Sarah Palin: NAACP Attack on Tim Scott Shows Left's 'Increased Intolerance'

Former Alaska Gov. Sarah Palin fiercely defended Sen. Tim Scott (R-SC) after an NAACP leader called him a ventriloquist's dummy.

"The NAACP’s attacks on Senator Tim Scott illustrate the anger and increased intolerance of the political left. Having falsely staked the claim of 'embracing diversity,' we see another example of the left’s 'tolerant hug' excluding those who do not subscribe to their liberal agenda," Palin wrote on Wednesday. "It’s not personal. It’s not racist. It’s not mean spirited. It’s COMMON SENSE to NOT subscribe to their failed liberal policies that lead to dependence on an unstable and bankrupt government."

She noted that "Scott was raised by a single mother, started working at age 13, faced challenges through school, and then met a mentor – a local Chick-fil-A operator – who taught him how to 'think your way out of poverty.'"

"With that, and strong work ethic, Tim's commonsense conservative roots took hold. Tim became a successful small businessman, Congressman and U.S. Senator," Palin wrote. "He is an honorable man who judges people by the content of their character, not the color of their skin, and seeks the same for himself."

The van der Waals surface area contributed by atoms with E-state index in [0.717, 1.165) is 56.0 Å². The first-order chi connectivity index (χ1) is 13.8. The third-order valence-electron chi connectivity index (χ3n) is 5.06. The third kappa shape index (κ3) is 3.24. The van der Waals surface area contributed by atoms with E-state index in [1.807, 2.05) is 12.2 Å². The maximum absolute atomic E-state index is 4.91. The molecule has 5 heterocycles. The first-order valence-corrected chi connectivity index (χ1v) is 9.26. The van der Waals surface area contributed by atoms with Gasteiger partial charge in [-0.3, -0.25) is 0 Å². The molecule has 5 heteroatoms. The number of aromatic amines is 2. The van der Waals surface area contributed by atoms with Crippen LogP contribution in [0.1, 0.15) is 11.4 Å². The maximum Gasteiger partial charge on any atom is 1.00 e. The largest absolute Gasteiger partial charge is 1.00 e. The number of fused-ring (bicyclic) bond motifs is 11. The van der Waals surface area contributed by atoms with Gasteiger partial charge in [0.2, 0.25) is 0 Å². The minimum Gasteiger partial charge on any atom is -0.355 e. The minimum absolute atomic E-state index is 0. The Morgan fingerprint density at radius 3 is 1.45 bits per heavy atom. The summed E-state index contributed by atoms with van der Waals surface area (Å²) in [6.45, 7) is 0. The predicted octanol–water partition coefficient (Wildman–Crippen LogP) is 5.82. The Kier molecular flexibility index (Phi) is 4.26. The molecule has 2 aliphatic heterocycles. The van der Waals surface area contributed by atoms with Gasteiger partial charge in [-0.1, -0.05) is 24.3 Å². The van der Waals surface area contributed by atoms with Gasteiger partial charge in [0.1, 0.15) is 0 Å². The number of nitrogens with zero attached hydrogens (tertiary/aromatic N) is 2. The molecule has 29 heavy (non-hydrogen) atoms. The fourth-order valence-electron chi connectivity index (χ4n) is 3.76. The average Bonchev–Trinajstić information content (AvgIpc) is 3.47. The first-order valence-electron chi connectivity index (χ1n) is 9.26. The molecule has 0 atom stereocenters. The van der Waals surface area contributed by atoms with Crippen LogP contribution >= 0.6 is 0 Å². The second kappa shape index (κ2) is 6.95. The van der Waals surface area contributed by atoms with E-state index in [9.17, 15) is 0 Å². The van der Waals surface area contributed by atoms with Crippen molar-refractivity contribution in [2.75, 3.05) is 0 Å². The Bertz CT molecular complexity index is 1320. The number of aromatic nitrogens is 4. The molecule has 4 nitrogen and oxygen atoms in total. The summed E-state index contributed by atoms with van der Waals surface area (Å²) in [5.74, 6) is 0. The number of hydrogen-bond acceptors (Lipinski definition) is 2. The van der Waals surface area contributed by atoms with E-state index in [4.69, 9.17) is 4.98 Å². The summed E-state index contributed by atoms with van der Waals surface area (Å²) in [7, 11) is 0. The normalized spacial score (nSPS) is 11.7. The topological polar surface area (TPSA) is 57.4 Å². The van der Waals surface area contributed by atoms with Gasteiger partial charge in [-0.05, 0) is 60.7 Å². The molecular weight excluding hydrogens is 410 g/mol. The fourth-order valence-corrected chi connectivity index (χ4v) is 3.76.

Palin urged Americans to "take a stand" and "help leaders like Tim Scott get re-elected in 2014. We need more strong leaders who, like Tim, are conservative because they’ve learned from life experiences, not poll-driven messaging, what works for our great country."

"With too many purposefully dividing America on the basis of race and gender, it’s imperative that we who strive for a truly United States, under God, take a stand!" Palin wrote. "Don’t be afraid to call out hypocritical double standards applied to independent Americans who are continually falsely accused of discrimination and intolerance. Playing small and timid in this era of potentially great progress towards American solidarity helps no one."

Palin not only endorsed Scott in his primary in 2010 to push him to the GOP nomination but also suggested that he would be a strong choice to replace Sen. Jim DeMint after DeMint announced his resignation from the Senate to head the Heritage Foundation. Scott is the first black U.S. senator from the South since Reconstruction and said he was a victim of "philosophical bigotry" because the institutional left is afraid of conservatives like him who are willing to empower and embrace Americans in poverty whom liberals have failed and left behind.


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